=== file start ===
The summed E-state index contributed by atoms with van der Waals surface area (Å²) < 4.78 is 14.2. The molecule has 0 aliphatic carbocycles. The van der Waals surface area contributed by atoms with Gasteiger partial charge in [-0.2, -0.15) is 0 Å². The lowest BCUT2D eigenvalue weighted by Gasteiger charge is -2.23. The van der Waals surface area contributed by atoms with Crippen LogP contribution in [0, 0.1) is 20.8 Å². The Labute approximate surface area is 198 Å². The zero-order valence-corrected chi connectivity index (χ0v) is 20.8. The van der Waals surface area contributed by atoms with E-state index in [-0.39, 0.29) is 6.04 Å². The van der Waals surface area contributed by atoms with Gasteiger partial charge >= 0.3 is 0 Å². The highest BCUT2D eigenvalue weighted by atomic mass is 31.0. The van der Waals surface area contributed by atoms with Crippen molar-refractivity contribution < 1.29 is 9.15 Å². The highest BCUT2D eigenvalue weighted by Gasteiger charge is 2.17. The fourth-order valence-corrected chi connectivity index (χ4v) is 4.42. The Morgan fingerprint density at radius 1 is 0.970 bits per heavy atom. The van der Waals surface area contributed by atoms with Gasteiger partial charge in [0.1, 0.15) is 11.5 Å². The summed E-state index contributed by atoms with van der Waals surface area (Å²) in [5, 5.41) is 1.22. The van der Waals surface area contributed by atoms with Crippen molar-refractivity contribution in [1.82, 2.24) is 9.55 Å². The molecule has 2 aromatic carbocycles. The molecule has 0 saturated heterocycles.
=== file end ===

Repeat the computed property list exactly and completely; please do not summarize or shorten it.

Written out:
The summed E-state index contributed by atoms with van der Waals surface area (Å²) < 4.78 is 14.2. The molecule has 0 aliphatic carbocycles. The van der Waals surface area contributed by atoms with Gasteiger partial charge in [-0.2, -0.15) is 0 Å². The lowest BCUT2D eigenvalue weighted by Gasteiger charge is -2.23. The van der Waals surface area contributed by atoms with Crippen LogP contribution in [0, 0.1) is 20.8 Å². The Labute approximate surface area is 198 Å². The zero-order valence-corrected chi connectivity index (χ0v) is 20.8. The van der Waals surface area contributed by atoms with E-state index in [-0.39, 0.29) is 6.04 Å². The van der Waals surface area contributed by atoms with Gasteiger partial charge >= 0.3 is 0 Å². The highest BCUT2D eigenvalue weighted by atomic mass is 31.0. The van der Waals surface area contributed by atoms with Crippen molar-refractivity contribution < 1.29 is 9.15 Å². The highest BCUT2D eigenvalue weighted by Gasteiger charge is 2.17. The fourth-order valence-corrected chi connectivity index (χ4v) is 4.42. The Morgan fingerprint density at radius 1 is 0.970 bits per heavy atom. The van der Waals surface area contributed by atoms with Gasteiger partial charge in [0.1, 0.15) is 11.5 Å². The summed E-state index contributed by atoms with van der Waals surface area (Å²) in [5, 5.41) is 1.22. The van der Waals surface area contributed by atoms with Crippen molar-refractivity contribution in [1.82, 2.24) is 9.55 Å². The molecule has 2 aromatic carbocycles. The molecule has 0 saturated heterocycles.